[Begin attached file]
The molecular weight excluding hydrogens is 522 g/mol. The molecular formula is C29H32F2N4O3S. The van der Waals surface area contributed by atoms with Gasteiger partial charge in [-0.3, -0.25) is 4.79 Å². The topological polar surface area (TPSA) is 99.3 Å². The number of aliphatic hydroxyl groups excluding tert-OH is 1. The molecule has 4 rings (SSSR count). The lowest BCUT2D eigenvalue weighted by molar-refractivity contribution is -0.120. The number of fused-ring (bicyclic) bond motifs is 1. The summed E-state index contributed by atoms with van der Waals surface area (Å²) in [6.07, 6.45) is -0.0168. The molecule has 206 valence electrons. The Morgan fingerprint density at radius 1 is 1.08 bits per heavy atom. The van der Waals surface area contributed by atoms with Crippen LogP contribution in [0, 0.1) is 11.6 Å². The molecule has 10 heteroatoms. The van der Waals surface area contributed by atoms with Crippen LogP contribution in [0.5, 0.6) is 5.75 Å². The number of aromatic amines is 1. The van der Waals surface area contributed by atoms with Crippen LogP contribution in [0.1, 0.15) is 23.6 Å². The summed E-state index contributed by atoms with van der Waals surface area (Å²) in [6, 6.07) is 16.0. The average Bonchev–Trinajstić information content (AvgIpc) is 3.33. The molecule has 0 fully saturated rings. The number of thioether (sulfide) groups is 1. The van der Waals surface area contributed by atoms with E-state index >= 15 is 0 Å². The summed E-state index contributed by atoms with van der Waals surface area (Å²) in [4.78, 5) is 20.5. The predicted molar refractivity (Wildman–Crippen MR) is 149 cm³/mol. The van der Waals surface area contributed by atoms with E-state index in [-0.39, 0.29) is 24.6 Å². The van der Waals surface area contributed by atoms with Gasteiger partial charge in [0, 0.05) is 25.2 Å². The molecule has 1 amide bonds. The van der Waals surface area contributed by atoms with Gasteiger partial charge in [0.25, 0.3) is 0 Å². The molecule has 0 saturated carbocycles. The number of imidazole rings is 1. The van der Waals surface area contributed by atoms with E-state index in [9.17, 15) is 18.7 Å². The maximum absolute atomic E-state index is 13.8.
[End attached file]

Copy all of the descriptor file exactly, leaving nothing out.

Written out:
The molecular weight excluding hydrogens is 522 g/mol. The molecular formula is C29H32F2N4O3S. The van der Waals surface area contributed by atoms with Gasteiger partial charge in [-0.3, -0.25) is 4.79 Å². The topological polar surface area (TPSA) is 99.3 Å². The number of aliphatic hydroxyl groups excluding tert-OH is 1. The molecule has 4 rings (SSSR count). The lowest BCUT2D eigenvalue weighted by molar-refractivity contribution is -0.120. The number of fused-ring (bicyclic) bond motifs is 1. The summed E-state index contributed by atoms with van der Waals surface area (Å²) in [6.07, 6.45) is -0.0168. The molecule has 206 valence electrons. The Morgan fingerprint density at radius 1 is 1.08 bits per heavy atom. The van der Waals surface area contributed by atoms with Crippen LogP contribution in [0, 0.1) is 11.6 Å². The molecule has 10 heteroatoms. The van der Waals surface area contributed by atoms with Crippen LogP contribution in [0.5, 0.6) is 5.75 Å². The number of aromatic amines is 1. The van der Waals surface area contributed by atoms with Crippen LogP contribution in [0.1, 0.15) is 23.6 Å². The summed E-state index contributed by atoms with van der Waals surface area (Å²) in [6, 6.07) is 16.0. The average Bonchev–Trinajstić information content (AvgIpc) is 3.33. The molecule has 0 fully saturated rings. The number of thioether (sulfide) groups is 1. The van der Waals surface area contributed by atoms with E-state index >= 15 is 0 Å². The summed E-state index contributed by atoms with van der Waals surface area (Å²) in [4.78, 5) is 20.5. The predicted molar refractivity (Wildman–Crippen MR) is 149 cm³/mol. The van der Waals surface area contributed by atoms with E-state index in [-0.39, 0.29) is 24.6 Å². The van der Waals surface area contributed by atoms with Gasteiger partial charge in [0, 0.05) is 25.2 Å². The molecule has 1 amide bonds. The van der Waals surface area contributed by atoms with Gasteiger partial charge in [0.25, 0.3) is 0 Å². The molecule has 0 saturated carbocycles. The number of imidazole rings is 1. The van der Waals surface area contributed by atoms with E-state index in [9.17, 15) is 18.7 Å². The maximum absolute atomic E-state index is 13.8.